30 years of silence, 50 years of existence


by Lee Chin Keong



I locked eyes with this hefty man in a batik shirt standing right in front of me and pondered for a few moments. Gosh, I could hardly put a name on to this familiar face!  He smiled, chuckled a little and uttered a few words, as if he was making an effort to trigger my memory.   It was not long before I gave up.   When he finally identified himself, I just couldn’t help but cracked up.


Scores of people with beaming faces streamed into the cocktail room abuzz with noises.  The room decor was just right for the mood.  The quality of the finger food and the warmth of the waiters had somehow surpassed everyone’s expectation.  While digital photography took the centre stage, exchange of name cards was a common scene.


Everyone in the room had a common interest. The tremendous sense of camaraderie got all of us hyped up.  It was an eventful night for all the Sam Tet secondary alumni to get together.  It was a night where most of us had not met for a good 30 years.  It was also a night where we shared the reflection on our 50 years of journey in life. 


30 years of silence is non-trivial.  Back in the 70’s and 80’s, internet was non-existent and mobile phone was a novelty gadget.   Of course, there were some diligent ones who resorted to the traditional letter writing as a means of staying in touch, but that did not sustain very long either.  Blame it on the technology or the human behaviour, but the gospel truth is right after year 1974, some of us left the country in pursuit of tertiary education.  Others were anxiously joining the workforce, be it employed or self-employed.  Hardly anyone was in the right frame of mind to keep the social network alive.  As one decade after another went past, a long total silence set in.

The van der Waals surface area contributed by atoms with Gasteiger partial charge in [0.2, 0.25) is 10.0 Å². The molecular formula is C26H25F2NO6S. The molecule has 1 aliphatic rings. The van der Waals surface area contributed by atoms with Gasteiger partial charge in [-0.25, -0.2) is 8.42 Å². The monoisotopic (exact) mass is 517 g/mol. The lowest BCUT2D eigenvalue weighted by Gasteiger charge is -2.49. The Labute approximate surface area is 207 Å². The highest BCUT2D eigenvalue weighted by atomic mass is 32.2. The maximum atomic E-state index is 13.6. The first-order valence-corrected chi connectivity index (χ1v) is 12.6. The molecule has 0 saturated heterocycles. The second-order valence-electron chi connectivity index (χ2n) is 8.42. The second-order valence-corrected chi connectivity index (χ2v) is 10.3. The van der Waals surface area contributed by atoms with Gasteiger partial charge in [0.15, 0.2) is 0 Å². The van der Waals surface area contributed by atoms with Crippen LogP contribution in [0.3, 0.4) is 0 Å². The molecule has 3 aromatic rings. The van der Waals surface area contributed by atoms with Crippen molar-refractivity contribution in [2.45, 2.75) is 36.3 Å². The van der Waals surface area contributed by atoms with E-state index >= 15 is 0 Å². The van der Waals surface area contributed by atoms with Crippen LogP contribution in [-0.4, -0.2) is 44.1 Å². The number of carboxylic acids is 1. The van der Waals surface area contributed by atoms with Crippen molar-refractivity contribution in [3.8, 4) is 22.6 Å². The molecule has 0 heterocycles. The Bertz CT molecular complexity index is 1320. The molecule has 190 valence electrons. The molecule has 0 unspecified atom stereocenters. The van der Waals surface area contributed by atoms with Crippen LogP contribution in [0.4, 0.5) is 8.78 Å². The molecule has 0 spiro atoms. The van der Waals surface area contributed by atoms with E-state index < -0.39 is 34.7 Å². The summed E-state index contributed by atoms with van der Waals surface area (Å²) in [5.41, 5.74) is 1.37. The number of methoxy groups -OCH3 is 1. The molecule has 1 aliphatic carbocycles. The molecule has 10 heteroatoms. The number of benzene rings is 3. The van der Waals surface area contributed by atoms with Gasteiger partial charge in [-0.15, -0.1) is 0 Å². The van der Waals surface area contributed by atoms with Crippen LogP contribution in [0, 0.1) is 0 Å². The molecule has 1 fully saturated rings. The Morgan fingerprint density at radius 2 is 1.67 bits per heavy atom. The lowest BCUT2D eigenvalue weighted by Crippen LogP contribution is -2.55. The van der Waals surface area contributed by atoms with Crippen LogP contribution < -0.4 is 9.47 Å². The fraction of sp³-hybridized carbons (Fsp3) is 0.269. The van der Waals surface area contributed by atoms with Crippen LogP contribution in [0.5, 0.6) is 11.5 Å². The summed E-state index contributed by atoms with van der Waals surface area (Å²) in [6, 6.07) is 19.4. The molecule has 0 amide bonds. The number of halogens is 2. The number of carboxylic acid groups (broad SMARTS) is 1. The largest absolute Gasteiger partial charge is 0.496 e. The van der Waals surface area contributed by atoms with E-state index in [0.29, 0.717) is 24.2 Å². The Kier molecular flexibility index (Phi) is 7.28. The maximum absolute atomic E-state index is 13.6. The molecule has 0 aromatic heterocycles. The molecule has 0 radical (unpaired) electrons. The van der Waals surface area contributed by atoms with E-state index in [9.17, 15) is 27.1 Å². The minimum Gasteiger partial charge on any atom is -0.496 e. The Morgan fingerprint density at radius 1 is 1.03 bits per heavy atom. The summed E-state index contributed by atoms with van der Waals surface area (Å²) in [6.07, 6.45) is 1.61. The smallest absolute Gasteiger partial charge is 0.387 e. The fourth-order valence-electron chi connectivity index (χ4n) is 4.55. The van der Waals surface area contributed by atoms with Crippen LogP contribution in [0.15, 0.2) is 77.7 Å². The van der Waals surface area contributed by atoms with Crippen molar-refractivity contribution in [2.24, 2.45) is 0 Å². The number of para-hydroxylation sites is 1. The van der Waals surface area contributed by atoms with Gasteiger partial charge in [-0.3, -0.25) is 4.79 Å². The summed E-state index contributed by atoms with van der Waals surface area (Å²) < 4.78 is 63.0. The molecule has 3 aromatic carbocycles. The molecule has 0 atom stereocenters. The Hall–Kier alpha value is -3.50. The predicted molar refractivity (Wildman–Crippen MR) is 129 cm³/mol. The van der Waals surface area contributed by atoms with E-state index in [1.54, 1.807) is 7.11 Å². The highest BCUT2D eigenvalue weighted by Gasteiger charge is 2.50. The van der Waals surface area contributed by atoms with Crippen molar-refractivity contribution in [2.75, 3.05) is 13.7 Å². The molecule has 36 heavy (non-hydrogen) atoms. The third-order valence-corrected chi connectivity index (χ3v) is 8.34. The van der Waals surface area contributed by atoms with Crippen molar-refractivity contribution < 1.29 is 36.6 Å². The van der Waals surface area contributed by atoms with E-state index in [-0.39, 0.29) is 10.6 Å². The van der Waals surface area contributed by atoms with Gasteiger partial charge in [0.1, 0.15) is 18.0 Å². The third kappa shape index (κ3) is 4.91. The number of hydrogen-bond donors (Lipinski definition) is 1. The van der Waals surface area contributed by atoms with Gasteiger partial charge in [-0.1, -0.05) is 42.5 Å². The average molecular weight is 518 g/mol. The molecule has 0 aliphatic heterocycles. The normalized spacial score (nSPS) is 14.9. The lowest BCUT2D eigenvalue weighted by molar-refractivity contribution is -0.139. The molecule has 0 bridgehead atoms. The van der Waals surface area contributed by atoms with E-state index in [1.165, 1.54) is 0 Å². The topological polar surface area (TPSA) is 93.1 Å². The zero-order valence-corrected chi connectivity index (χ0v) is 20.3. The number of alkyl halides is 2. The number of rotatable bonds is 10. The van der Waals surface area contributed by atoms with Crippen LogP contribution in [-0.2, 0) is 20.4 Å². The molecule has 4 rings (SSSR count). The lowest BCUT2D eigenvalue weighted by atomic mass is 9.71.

The turning point came in the mid 90’s when the pervasive use of mobile phones and internet had helped bridge the communication gap for most of us.  We began to make time to chat, meet and gather.  Small group gathering sprouted.  Marathon outing for joggers mushroomed.   By the end of 2005, one bright idea tossed over the Google email group eventually landed us in KL at the Alumni night on 29th April 06.


It was indeed a gratifying feeling to see some of my ex-classmates doing so well on their own hook.  And what really amazed me was a handful of them who did not excel in school turned out to be presently living high on the hog.  More often than not, such remarkable life achievements can well be attributed to one’s blood, sweat and tears. So much for the materialistic side of the story.  When I gazed at the huge throng, it was a disturbing sight to behold.   There were those overweight ones who could have been leading a sedentary lifestyle by design or by choice.   By design, I mean the nature of the work has somehow dictated their lifestyle.  By choice, I am talking about their die-hard habits and behaviour that has an adverse impact on their health.   It is high time for us to take stock of our life and get our priorities right by bolstering lifelong conviction on health matters taking precedence over wealth matters.  Getting back to basics will be a tall order but it is worth our while.


Hitting the 50-year milestone is quite an achievement.  Some wonder how many of us will remain alive and kicking after the next decade.  But I would prefer to focus on the journey (or the process) rather than the destination (or the longevity).  It is important to constantly remind ourselves to relish every single moment, to cherish every sweet memory and to count our blessings.  As long as we have memories, yesterday remains.  As long as we have hope, tomorrow awaits.


Come what may, life goes on.


The article was written in May 2006 in Singapore

The writer left Sam Tet Secondary School at Lower 6 in year 1975.  He now resides in Singapore with his family.  He has been working for Hewlett Packard (chin-keong.lee@hp.com) for the last 17 years.